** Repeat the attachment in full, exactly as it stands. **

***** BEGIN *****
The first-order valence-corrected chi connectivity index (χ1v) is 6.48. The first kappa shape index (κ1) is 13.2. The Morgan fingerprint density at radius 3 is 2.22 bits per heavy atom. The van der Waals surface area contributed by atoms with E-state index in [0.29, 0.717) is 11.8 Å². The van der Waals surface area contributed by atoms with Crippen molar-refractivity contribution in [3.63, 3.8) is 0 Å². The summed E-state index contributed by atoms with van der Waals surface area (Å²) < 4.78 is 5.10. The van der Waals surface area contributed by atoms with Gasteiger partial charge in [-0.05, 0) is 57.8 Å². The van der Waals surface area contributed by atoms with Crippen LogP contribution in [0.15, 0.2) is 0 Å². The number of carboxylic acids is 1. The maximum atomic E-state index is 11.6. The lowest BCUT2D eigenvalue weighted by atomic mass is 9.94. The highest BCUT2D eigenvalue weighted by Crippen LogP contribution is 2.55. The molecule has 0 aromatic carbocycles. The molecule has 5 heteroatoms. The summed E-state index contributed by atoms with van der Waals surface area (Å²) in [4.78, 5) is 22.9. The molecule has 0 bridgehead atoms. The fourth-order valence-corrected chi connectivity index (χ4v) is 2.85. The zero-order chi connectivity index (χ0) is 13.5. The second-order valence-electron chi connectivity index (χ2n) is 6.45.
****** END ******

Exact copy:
The first-order valence-corrected chi connectivity index (χ1v) is 6.48. The first kappa shape index (κ1) is 13.2. The Morgan fingerprint density at radius 3 is 2.22 bits per heavy atom. The van der Waals surface area contributed by atoms with E-state index in [0.29, 0.717) is 11.8 Å². The van der Waals surface area contributed by atoms with Crippen molar-refractivity contribution in [3.63, 3.8) is 0 Å². The summed E-state index contributed by atoms with van der Waals surface area (Å²) < 4.78 is 5.10. The van der Waals surface area contributed by atoms with Gasteiger partial charge in [-0.05, 0) is 57.8 Å². The van der Waals surface area contributed by atoms with Crippen LogP contribution in [0.15, 0.2) is 0 Å². The number of carboxylic acids is 1. The maximum atomic E-state index is 11.6. The lowest BCUT2D eigenvalue weighted by atomic mass is 9.94. The highest BCUT2D eigenvalue weighted by Crippen LogP contribution is 2.55. The molecule has 0 aromatic carbocycles. The molecule has 5 heteroatoms. The summed E-state index contributed by atoms with van der Waals surface area (Å²) in [4.78, 5) is 22.9. The molecule has 0 bridgehead atoms. The fourth-order valence-corrected chi connectivity index (χ4v) is 2.85. The zero-order chi connectivity index (χ0) is 13.5. The second-order valence-electron chi connectivity index (χ2n) is 6.45.